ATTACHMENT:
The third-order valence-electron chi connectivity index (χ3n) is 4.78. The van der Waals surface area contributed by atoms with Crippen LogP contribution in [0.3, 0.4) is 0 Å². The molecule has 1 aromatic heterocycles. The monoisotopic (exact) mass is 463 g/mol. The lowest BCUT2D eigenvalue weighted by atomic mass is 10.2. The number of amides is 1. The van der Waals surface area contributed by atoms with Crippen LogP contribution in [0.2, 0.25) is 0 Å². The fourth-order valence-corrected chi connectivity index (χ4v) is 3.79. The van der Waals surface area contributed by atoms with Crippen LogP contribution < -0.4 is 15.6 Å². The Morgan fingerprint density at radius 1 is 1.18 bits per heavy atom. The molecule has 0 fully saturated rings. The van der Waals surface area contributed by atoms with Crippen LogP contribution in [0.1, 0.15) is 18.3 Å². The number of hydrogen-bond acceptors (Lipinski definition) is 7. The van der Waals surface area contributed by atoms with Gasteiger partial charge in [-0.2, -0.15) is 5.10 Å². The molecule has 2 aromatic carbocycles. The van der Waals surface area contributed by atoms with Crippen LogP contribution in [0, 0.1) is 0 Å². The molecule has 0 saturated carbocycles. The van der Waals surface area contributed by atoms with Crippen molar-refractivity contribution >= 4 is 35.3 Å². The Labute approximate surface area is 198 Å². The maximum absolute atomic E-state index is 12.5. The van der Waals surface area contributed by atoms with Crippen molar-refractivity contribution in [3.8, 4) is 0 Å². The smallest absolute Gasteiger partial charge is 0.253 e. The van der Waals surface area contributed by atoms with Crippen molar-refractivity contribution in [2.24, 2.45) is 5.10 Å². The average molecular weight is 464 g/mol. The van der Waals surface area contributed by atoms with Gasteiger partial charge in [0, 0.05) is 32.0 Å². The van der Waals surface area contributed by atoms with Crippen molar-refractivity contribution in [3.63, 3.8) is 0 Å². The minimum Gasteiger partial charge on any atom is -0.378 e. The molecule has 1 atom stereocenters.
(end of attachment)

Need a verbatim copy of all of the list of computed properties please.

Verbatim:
The third-order valence-electron chi connectivity index (χ3n) is 4.78. The van der Waals surface area contributed by atoms with Crippen LogP contribution in [0.3, 0.4) is 0 Å². The molecule has 1 aromatic heterocycles. The monoisotopic (exact) mass is 463 g/mol. The lowest BCUT2D eigenvalue weighted by atomic mass is 10.2. The number of amides is 1. The van der Waals surface area contributed by atoms with Crippen LogP contribution in [0.2, 0.25) is 0 Å². The fourth-order valence-corrected chi connectivity index (χ4v) is 3.79. The van der Waals surface area contributed by atoms with Crippen LogP contribution < -0.4 is 15.6 Å². The Morgan fingerprint density at radius 1 is 1.18 bits per heavy atom. The molecule has 0 fully saturated rings. The van der Waals surface area contributed by atoms with Crippen LogP contribution in [0.1, 0.15) is 18.3 Å². The number of hydrogen-bond acceptors (Lipinski definition) is 7. The van der Waals surface area contributed by atoms with Gasteiger partial charge in [-0.2, -0.15) is 5.10 Å². The molecule has 2 aromatic carbocycles. The van der Waals surface area contributed by atoms with Crippen LogP contribution in [0, 0.1) is 0 Å². The molecule has 0 saturated carbocycles. The van der Waals surface area contributed by atoms with Crippen molar-refractivity contribution >= 4 is 35.3 Å². The Labute approximate surface area is 198 Å². The maximum absolute atomic E-state index is 12.5. The van der Waals surface area contributed by atoms with Crippen molar-refractivity contribution in [3.8, 4) is 0 Å². The smallest absolute Gasteiger partial charge is 0.253 e. The van der Waals surface area contributed by atoms with Crippen molar-refractivity contribution in [2.24, 2.45) is 5.10 Å². The average molecular weight is 464 g/mol. The van der Waals surface area contributed by atoms with Gasteiger partial charge in [0, 0.05) is 32.0 Å². The van der Waals surface area contributed by atoms with Crippen molar-refractivity contribution in [3.63, 3.8) is 0 Å². The minimum Gasteiger partial charge on any atom is -0.378 e. The molecule has 1 atom stereocenters.